Paddle in the wake of the 16th-century pirate queen Granuaile to get to know Ireland from a new perspective!
Most kayakers get to paddle through stunning nature, yet few are also able to paddle through history at the same time. Ireland, however, is an ancient place by both land and sea.
Following the trail of legendary stories such as those of Granuaile the Pirate Queen (also known as Grace O’Malley) make it possible to navigate along Ireland’s spectacular coastline while also sailing through its vibrant past.
Daughter of the owner of a massive shipping and trading company, the 16th century pirate queen Granuaile grew up surrounded by water and trade – and she followed in her father’s footsteps.
Through two subsequent marriages to landowners and family members of important clans (the O’Flaherty’s and the Bourkes), Granuaile increased her wealth in land, castles, trade, ships, and livestock.
During the 16th century, the English court tightened its grip on Ireland, putting pressure on Granuaile and her loyal following to submit to the English crown – even setting up a meeting between Granuaile and Queen Elizabeth I. Instead, she embraced piracy, imposing a ‘tax’ on English ships sailing into Galway.
She attacked and plundered ships and coastal areas near and far – all the way down to Waterford and east to the outlying Scottish isles. Legend has it that she even attacked the MacMahon stronghold, Doona Castle, as revenge for the death of her lover, Hugh de Lacy.
The pirate queen carried on like this until her death in 1603 but Granuaile’s legendary feats live on, having inspired or featured in countless songs, theatrical productions, books and vessels.
She is often regarded as a ‘personification of Ireland’ and it’s not hard to see why: a brave and successful rebel and fighter, she refused to bow down to foreign domination. She never learned English or acknowledged Queen Elizabeth. Her rebellious character is perhaps what makes it so enticing to understand who the pirate queen Granuaile really was – in a way, getting to know Granuaile means getting to know Ireland.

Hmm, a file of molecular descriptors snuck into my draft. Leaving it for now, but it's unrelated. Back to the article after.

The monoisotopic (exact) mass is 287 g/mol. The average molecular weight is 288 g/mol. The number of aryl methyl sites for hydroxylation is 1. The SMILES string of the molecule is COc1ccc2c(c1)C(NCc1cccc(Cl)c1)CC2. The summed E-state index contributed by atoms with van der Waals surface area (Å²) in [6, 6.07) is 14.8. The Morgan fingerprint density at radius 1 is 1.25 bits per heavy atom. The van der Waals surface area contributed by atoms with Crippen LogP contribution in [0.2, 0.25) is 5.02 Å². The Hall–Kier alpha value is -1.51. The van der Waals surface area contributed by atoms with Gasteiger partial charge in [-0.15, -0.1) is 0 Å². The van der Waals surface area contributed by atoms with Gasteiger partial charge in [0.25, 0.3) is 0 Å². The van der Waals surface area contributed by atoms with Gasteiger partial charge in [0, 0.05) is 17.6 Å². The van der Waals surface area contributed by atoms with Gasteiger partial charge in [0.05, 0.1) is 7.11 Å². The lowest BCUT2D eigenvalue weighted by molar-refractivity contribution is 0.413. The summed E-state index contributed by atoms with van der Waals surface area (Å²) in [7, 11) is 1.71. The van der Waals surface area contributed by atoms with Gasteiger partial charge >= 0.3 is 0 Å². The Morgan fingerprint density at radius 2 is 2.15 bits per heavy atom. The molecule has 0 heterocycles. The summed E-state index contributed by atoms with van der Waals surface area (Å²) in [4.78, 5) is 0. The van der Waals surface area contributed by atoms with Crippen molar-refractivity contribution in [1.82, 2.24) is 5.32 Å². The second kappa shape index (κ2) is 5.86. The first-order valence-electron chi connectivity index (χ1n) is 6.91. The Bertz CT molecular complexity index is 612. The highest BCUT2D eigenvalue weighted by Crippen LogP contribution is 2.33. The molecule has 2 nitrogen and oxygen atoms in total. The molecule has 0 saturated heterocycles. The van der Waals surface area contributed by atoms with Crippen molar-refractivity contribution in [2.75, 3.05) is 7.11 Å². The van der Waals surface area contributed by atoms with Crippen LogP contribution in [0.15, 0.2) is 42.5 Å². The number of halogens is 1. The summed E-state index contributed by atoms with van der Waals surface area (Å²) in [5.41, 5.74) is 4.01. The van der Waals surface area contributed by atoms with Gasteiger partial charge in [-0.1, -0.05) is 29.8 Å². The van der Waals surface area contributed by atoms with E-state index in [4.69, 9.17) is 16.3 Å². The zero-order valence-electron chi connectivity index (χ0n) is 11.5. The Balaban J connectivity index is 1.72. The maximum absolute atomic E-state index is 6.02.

Though she was a wealthy landowner, Granuaile’s true prowess came from the sea, and the sea is still the best way to get to know and understand her. While sailing around Ireland in a pirate fleet may be difficult, climbing in a kayak will do the trick!
Exploring every inlet and island of Clew Bay could take an eternity – there are 365 islands, supposedly one for every day of the year! – so it’s not hard to imagine the grip Granuaile had over ships navigating in this area.
Of particular interest is the Caislean na Circe (in English, the ‘Castle of the Hen’), named for… you guessed it… the pirate queen, Granuaile (once the ‘Castle of the Cock,’ the name was changed by the invading Joyce clan upon her impressive defence of the castle).
Another notable fortress attributed to the pirate queen Granuaile is Rockfleet Castle. With its sheltered harbour perfect for hiding a pirate ship, the castle was forcibly taken from Granuaile’s husband when they divorced.
From the belly of your kayak, admire Granuaile’s ancient strongholds, the remnants of a time when Ireland was full of unrest, rebellions, and crime. Navigate the waters she was pirated and controlled, and visit islands and harbours where she was hiding with her plunders. Get to know the island of Ireland from a new perspective: via kayak on the water!
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